The pilot of the multi-engine tailwheel-equipped airplane reported that during the landing roll, after the tailwheel had touched down, the airplane veered sharply to the left. The pilot further reported that the airplane was close to the left runway edge, so he allowed the airplane to continue off the runway, in effort not to overcorrect to the right. During the runway excursion, the right main landing gear collapsed in soft terrain.

The right wing sustained substantial damage.

The pilot reported no preaccident mechanical malfunctions or failures with the airplane that would have precluded normal operation.

The National Transportation Safety Board determines the probable cause(s) of this accident as follows:

The pilot's failure to maintain directional control during the landing roll, which resulted in a runway excursion.

North American T-28B, D J T Inc., N5440W: Incident occurred October 22, 2016 in Indiahoma, Comanche County, Oklahoma

D J T INC:   http://registry.faa.gov/N5440W

FAA Flight Standards District Office: FAA Oklahoma City FSDO-15

AIRCRAFT MADE A FORCED LANDING IN A FIELD, NEAR INDIANOMA, OKLAHOMA.  

Date: 22-OCT-16
Time: 17:20:00Z
Regis#: N5440W
Aircraft Make: NORTH AMERICAN
Aircraft Model: T28
Event Type: Incident
Highest Injury: None
Damage: None
Flight Phase: LANDING (LDG)
City: INDIANOMA
State: Oklahoma

Vans RV-7A, N735RV: Incident occurred October 21, 2016 in Kingsbury, Guadalupe County, Texas

http://registry.faa.gov/N735RV

FAA Flight Standards District Office: FAA San Antonio FSDO-17

AIRCRAFT ON LANDING WENT OFF THE RUNWAY INTO A HOLE, KINGSBURY, TEXAS 

Date: 21-OCT-16
Time: 16:50:00Z
Regis#: N735RV
Aircraft Make: VANS
Aircraft Model: RV7
Event Type: Incident
Highest Injury: None
Damage: None
Flight Phase: LANDING (LDG)
City: KINGSBURY
State: Texas

Cessna R182, N9178C: Incident occurred October 22, 2016 in Lone Rock, Richland County, Wisconsin

http://registry.faa.gov/N9178C

FAA Flight Standards District Office: FAA Milwaukee FSDO-13

AIRCRAFT LANDED GEAR UP, LONE ROCK, WISCONSIN.  

Date: 22-OCT-16
Time: 18:00:00Z
Regis#: N9178C
Aircraft Make: CESSNA
Aircraft Model: 182
Event Type: Incident
Highest Injury: None
Damage: Unknown
Flight Phase: LANDING (LDG)
City: LONE ROCK
State: Wisconsin

Cessna 182Q Skylane, Garland Air LLC, N97878: Accident occurred October 23, 2016 in Buffalo, Johnson County, Wyoming

Aviation Accident Final Report - National Transportation Safety Board: https://app.ntsb.gov/pdf

The National Transportation Safety Board did not travel to the scene of this accident. 

Additional Participating Entities:

Federal Aviation Administration / Flight Standards District Office; Casper, Wyoming
Textron Aviation; Wichita, Kansas
Continental Motors, Inc.; Mobile, Alabama 

Aviation Accident Factual Report - National Transportation Safety Board: https://app.ntsb.gov/pdf


Docket And Docket Items -   National Transportation Safety Board: https://dms.ntsb.gov/pubdms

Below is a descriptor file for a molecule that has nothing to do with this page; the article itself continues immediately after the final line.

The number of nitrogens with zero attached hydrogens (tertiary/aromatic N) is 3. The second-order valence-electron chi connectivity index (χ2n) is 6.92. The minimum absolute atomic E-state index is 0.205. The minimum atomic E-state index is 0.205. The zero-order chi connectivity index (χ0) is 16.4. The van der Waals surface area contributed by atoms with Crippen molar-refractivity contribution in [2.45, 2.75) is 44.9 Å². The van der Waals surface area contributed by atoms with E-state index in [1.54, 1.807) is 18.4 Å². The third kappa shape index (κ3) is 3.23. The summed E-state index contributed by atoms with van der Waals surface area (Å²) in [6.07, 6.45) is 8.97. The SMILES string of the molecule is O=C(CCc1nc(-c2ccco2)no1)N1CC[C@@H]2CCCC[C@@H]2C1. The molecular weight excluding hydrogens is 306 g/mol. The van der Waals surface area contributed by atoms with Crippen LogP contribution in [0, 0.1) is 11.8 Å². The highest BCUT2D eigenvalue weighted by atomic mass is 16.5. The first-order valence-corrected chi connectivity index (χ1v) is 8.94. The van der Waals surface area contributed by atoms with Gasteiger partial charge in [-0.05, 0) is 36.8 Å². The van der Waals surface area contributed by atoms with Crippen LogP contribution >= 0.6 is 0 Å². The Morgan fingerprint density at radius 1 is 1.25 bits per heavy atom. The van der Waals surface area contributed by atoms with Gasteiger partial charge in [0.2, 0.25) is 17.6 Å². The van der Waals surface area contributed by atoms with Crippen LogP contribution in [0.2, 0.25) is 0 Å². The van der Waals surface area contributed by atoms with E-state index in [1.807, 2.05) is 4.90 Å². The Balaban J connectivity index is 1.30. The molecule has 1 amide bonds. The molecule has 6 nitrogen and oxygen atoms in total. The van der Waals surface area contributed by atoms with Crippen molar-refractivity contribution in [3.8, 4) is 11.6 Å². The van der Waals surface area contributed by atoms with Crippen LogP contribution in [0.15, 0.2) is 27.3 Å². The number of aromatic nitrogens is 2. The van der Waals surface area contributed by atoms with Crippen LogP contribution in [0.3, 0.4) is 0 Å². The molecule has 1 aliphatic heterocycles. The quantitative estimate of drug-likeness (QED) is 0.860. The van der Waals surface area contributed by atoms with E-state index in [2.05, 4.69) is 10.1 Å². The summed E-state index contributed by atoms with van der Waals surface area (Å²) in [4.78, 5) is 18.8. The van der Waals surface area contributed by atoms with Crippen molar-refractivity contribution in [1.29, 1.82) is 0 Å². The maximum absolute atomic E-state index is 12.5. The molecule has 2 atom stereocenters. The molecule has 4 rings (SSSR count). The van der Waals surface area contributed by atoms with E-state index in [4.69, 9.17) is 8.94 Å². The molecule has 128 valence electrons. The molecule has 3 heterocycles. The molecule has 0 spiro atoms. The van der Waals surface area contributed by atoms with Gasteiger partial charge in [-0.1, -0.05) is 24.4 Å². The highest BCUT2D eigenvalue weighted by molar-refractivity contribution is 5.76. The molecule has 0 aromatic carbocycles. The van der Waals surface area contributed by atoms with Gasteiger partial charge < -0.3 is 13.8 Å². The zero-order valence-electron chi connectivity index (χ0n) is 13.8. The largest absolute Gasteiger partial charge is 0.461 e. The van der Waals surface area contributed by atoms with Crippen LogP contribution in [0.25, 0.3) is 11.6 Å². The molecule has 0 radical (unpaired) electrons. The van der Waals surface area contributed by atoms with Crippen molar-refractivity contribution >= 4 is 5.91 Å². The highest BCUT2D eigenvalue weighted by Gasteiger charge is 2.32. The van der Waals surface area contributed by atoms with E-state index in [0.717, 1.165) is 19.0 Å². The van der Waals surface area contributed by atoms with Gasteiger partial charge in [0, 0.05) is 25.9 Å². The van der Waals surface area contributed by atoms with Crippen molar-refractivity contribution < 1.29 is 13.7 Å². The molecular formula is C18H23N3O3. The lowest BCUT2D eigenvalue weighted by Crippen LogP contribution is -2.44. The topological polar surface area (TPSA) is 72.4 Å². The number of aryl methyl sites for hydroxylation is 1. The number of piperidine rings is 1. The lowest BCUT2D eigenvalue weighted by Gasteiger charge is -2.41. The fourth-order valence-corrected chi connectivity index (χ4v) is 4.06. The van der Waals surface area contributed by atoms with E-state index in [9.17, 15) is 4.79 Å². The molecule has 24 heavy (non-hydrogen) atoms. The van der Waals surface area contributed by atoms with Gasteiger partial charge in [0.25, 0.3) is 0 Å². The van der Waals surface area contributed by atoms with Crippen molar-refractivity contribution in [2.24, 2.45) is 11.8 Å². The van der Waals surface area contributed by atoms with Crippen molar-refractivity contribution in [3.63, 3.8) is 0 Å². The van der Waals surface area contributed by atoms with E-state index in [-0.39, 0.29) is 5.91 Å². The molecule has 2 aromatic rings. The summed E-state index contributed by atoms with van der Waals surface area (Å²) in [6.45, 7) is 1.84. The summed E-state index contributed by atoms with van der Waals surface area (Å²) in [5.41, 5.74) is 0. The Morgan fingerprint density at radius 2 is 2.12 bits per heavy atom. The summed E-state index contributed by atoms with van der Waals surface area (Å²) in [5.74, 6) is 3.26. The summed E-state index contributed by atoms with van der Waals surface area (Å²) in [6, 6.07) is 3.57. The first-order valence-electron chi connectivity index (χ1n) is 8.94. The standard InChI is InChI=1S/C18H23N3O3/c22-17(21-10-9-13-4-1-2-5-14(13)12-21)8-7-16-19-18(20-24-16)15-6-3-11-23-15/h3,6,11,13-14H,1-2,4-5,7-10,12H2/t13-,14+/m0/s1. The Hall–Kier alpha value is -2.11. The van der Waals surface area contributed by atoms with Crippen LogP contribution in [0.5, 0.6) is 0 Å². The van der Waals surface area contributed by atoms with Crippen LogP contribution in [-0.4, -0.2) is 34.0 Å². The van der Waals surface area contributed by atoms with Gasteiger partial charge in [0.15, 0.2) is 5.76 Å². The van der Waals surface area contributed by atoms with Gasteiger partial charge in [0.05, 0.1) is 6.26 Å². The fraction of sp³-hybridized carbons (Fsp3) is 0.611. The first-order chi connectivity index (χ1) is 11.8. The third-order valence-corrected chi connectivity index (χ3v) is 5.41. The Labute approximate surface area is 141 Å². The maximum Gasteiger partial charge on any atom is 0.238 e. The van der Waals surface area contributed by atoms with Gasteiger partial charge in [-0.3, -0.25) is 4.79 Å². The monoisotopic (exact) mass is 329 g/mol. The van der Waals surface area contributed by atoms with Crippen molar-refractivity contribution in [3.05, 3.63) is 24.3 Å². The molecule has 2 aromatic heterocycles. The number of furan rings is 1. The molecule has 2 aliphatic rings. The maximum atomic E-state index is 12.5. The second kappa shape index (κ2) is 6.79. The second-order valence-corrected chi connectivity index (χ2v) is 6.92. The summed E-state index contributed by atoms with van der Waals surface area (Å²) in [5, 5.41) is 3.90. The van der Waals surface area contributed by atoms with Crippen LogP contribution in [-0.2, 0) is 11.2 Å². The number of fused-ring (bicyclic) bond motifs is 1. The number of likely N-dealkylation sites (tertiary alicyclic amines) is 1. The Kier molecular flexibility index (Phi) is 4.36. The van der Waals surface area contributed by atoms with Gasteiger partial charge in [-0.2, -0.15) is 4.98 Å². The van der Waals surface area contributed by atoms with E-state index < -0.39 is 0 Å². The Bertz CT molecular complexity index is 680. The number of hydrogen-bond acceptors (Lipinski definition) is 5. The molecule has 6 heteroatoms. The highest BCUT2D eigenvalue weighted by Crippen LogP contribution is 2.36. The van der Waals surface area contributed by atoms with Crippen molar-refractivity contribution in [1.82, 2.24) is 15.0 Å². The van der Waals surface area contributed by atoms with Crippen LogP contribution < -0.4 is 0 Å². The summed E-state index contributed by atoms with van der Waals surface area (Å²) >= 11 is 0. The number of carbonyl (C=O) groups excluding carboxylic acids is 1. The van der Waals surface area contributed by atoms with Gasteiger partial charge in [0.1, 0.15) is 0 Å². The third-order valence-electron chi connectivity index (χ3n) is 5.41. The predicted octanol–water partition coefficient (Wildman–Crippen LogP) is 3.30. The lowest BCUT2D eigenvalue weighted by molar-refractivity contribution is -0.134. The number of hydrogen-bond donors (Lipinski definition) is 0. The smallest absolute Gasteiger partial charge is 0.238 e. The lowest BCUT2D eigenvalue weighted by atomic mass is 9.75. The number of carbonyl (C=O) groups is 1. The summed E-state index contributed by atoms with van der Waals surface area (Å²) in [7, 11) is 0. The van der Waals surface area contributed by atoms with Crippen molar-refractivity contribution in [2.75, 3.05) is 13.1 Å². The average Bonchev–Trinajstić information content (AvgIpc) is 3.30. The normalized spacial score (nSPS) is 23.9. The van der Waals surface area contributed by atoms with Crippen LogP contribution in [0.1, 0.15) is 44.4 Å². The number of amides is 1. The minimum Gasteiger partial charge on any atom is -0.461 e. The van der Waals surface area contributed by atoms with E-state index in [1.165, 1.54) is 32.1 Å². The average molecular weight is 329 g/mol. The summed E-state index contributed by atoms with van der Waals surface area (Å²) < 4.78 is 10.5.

GARLAND AIR LLC: http://registry.faa.gov/N97878

NTSB Identification: CEN17LA025 
14 CFR Part 91: General Aviation
Accident occurred Sunday, October 23, 2016 in Buffalo, WY
Probable Cause Approval Date: 05/01/2017
Aircraft: CESSNA 182Q, registration: N97878
Injuries: 1 Serious.

NTSB investigators may not have traveled in support of this investigation and used data provided by various sources to prepare this aircraft accident report.

The private pilot reported that, before taking off from the 1,200-ft-long grass/gravel private airstrip, he performed an engine run-up and set the flaps to 20 degrees. He applied full engine throttle and accelerated to 45 knots airspeed for rotation/takeoff. After applying back pressure to the yoke for takeoff, the airplane would not lift off the runway. The airplane "passed the point of no return," and the pilot continued the takeoff. The airplane impacted a metal post near the end of the runway, traveled down an embankment, impacted terrain, cartwheeled, and came to rest inverted. The pilot reported that all engine instruments were in the "green" during the takeoff roll. An engine test run revealed no anomalies that would have precluded the engine's ability to produce rated horsepower. Examination of the airframe revealed the flaps were in the fully retracted or 0° position. According to the supplemental type certificate pilot's checklist, the flaps should be set at 20° for a short field takeoff. The improper flap setting reduced the airplane’s lift and resulted in a longer takeoff roll.

The National Transportation Safety Board determines the probable cause(s) of this accident as follows:
The pilot’s failure to set the proper flap position before the short field takeoff, which resulted in a runway excursion and impact with terrain.

On October 23, 2016, at 1010 mountain daylight time, a Cessna 182Q single-engine airplane, N97878, impacted terrain following a loss of control during takeoff from a private airstrip near Buffalo, Wyoming. The private pilot, who was the sole occupant, sustained serious injuries, and the airplane sustained substantial damage to the fuselage. The airplane was registered to Garland Air LLC, Buffalo, Wyoming, and operated by a private individual as a 14 Code of Federal Regulations Part 91 personal flight. Visual meteorological conditions prevailed at the time of the accident and a flight plan was not filed. The flight was originating at the time of the accident.

Prior to takeoff from the 1,200-foot grass/gravel private airstrip, the pilot reported that he performed an engine run-up and set the flaps to 20 degrees. He applied full engine throttle and advanced to 45 knots airspeed for rotation/takeoff. After applying back pressure to the yoke for takeoff, the airplane would not lift off the runway. The airplane "passed the point of no return" and the pilot kept waiting for the airplane to lift off the runway. Near the end of the left side of the runway, the airplane impacted a metal post, went down an embankment, impacted terrain, cartwheeled, and came to rest inverted. Witnesses to the accident assisted the pilot in exiting the airplane.